You can use your cardboard camera to explore and photograph a gentle, undersea world, diving to the virtual ocean floor to capture the strange light-emitting creatures that live at the lower depths, or you can swim upwards and break the surface to photograph seagulls circling a lighthouse. Another player can even strap on a cardboard snorkel and swim through your world.
The bird controller offers the chance to fly through an avian world by flapping your cardboard wings. You hatch your eggs and feed your little chickies until they join you and fly by your side. It’s gentle and reminds me a bit of ancient N64 favourite Pilotwings 64.
There is no elephant game to go along with the elephant controller. Instead, the “trunk” is a sectional arm with a joy-con controller at its end, allowing you to manipulate objects in 3D space.
We loved the Pictionary-style co-op drawing game where you take turns drawing a 3D object in space and guessing what the other player drew. It’s silly and fun little game, but Nintendo included a surprisingly complex set of drawing and colouring tools to render 3D models, hinting at the deeper possibilities of VR.
Maybe the silliest and most surprising of all the Labo VR toy-cons and games is the wind pedal and its accompanying frog-based gaming experience. You put the bulky cardboard contraption on the floor, and make your froggy jump by pressing down on the pedal. Cool enough, but the fan attached to the pedal directs a puff of air into your face with each hop.
It sounds silly, but feeling the wind in your face in the virtual world will definitely make you laugh.
The main event of the toy-cons for most kids will likely be the blaster. The most complicated build, the blaster has you folding cardboard into a bazooka-like gun. You pull back the barrel to cock it, and it makes a satisfying “wonk” sound when it fires. Not bad for some cardboard and rubber bands.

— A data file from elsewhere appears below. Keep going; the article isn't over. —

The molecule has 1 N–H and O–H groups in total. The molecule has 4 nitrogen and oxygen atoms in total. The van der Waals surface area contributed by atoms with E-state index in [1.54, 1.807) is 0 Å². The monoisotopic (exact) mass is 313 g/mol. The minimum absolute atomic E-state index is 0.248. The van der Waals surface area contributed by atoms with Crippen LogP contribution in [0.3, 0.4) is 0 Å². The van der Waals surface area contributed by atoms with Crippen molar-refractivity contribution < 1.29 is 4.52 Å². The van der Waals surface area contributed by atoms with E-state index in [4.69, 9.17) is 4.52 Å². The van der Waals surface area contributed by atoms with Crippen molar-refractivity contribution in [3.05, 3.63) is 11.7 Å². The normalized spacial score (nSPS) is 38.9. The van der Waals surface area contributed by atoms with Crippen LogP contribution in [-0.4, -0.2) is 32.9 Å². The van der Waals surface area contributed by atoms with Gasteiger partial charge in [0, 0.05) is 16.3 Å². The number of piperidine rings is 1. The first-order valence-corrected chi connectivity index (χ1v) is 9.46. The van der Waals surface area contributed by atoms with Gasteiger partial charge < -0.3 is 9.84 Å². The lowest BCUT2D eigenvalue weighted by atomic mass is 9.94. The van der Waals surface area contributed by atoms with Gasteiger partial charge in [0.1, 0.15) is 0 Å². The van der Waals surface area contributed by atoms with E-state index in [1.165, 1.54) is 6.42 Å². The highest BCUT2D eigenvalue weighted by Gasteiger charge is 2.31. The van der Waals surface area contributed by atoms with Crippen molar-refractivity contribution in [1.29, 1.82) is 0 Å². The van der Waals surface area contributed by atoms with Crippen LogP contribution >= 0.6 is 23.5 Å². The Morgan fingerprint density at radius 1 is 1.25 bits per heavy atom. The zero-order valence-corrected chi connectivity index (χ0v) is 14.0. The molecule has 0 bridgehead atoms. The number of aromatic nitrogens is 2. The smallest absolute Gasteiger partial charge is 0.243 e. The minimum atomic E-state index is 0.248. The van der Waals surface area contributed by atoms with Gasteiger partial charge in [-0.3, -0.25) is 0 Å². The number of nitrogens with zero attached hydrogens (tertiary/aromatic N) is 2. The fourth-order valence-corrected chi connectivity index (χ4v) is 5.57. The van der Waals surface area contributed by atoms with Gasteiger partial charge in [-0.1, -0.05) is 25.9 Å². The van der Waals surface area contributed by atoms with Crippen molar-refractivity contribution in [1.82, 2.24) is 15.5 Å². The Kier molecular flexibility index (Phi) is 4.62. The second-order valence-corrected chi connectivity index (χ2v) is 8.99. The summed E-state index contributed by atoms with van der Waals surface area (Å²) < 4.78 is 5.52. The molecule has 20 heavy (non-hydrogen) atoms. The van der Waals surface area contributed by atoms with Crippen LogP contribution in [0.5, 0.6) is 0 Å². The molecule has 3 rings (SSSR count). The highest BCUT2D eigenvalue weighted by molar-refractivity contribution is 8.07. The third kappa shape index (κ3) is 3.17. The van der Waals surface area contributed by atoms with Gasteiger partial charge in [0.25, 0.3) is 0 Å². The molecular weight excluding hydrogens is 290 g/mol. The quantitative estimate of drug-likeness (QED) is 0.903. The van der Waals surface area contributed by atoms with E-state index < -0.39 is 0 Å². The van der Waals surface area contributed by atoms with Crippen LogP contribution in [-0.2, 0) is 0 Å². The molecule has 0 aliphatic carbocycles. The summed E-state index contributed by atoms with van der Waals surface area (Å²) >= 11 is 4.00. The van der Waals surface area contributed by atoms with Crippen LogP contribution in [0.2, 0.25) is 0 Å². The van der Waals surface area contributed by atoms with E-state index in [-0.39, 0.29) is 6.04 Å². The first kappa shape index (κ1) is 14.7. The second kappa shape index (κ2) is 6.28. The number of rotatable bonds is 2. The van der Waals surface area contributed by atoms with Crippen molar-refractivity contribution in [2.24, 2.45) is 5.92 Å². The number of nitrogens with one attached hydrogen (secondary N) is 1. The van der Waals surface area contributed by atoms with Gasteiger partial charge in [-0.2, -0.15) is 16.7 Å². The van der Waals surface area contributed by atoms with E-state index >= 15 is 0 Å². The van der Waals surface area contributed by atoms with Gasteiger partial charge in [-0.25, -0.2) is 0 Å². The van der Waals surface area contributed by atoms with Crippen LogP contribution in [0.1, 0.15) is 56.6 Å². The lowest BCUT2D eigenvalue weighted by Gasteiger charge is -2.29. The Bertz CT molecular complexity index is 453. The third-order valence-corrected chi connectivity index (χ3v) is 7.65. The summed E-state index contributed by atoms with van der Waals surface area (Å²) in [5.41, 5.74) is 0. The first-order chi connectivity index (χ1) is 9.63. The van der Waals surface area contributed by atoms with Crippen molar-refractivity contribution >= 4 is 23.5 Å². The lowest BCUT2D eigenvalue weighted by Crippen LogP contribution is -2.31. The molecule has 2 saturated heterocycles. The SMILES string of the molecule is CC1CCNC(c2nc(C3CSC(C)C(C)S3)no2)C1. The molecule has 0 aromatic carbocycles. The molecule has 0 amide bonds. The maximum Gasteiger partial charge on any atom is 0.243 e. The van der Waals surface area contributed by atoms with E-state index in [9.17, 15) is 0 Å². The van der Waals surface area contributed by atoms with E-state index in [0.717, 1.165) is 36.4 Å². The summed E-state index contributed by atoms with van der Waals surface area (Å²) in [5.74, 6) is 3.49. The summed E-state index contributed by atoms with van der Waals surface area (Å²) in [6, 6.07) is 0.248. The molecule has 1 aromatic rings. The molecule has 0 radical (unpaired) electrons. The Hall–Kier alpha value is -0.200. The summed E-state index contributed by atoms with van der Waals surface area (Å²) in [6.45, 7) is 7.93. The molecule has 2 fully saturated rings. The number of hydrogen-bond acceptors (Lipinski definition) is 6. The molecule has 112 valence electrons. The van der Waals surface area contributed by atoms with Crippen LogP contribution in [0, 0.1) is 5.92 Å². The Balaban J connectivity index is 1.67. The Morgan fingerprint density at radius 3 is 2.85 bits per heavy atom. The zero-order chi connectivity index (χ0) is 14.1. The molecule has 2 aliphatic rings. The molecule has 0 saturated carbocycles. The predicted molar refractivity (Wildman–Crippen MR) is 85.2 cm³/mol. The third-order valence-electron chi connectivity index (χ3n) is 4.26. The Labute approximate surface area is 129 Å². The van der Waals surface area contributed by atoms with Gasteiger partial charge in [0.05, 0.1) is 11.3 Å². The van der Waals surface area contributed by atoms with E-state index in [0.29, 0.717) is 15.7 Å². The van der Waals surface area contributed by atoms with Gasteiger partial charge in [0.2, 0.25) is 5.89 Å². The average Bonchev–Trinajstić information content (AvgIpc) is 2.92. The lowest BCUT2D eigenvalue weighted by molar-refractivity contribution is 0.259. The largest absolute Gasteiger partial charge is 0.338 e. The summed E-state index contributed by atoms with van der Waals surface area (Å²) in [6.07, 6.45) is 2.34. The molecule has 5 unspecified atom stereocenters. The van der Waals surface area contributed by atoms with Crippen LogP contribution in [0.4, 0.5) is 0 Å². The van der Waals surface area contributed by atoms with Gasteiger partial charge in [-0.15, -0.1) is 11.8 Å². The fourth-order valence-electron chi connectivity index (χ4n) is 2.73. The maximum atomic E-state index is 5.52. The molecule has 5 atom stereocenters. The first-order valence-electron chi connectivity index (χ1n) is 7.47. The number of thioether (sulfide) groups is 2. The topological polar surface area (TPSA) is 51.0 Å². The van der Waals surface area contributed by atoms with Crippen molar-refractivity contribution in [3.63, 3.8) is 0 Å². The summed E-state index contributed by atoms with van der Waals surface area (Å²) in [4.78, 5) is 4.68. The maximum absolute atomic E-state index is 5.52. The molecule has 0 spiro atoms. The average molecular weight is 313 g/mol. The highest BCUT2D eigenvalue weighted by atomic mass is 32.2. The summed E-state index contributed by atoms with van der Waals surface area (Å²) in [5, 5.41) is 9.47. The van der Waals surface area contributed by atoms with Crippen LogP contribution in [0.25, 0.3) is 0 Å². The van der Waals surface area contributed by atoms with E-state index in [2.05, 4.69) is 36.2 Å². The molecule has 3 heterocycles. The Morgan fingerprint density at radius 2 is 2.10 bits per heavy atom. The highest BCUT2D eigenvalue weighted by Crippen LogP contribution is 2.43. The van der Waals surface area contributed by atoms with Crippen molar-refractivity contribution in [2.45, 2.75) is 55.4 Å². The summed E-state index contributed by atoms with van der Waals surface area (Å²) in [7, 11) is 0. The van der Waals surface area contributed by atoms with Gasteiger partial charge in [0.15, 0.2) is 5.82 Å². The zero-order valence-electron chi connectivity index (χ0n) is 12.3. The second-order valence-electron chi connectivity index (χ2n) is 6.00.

The games that come with it, an on-rails alien shooter and a two-player strategy game that involves feeding little hippos, demonstrate why there’s no strap to hold the Labo onto your face. You play them for a little bit, and pass the device to your friend. No strap needed. No calibrating and adjusting the VR. Just a fun little novelty to share with a pal.
Learn how stuff works
All these projects and games would have been more than worth the price, but Labo VR also contains a deeper level that’s way more educational than teaching your kids how to follow cardboard-folding instructions.
In a world where technology can seem like magic (I mean, does anyone really knows how an iPhone works?), Labo invites users behind the tech scenes by carefully explaining and demonstrating the ingenious mechanisms that power the toy-cons and the Nintendo Switch itself.
For example, the pinwheel controller works by using the IR camera embedded at the end of the joy-con to read reflective stickers on the pinwheel’s blade: The faster they spin, the faster the on-screen action happens.
Once they understand the basics of how the Switch’s IR camera, accelerometer, rumble and other features work together with cardboard and stickers, your kids are free to make their own working projects. They can start from scratch with their own creations, or mod one of the existing mini games in any way they can dream up.
If you have a budding coder on your hands, Labo is a non-threatening and fun way to learn coding and express creativity. Sadly, there’s doesn’t seem to be any way to share Labo projects online. I’d love to see the cool home-brew games and toys people are cooking up with Labo VR.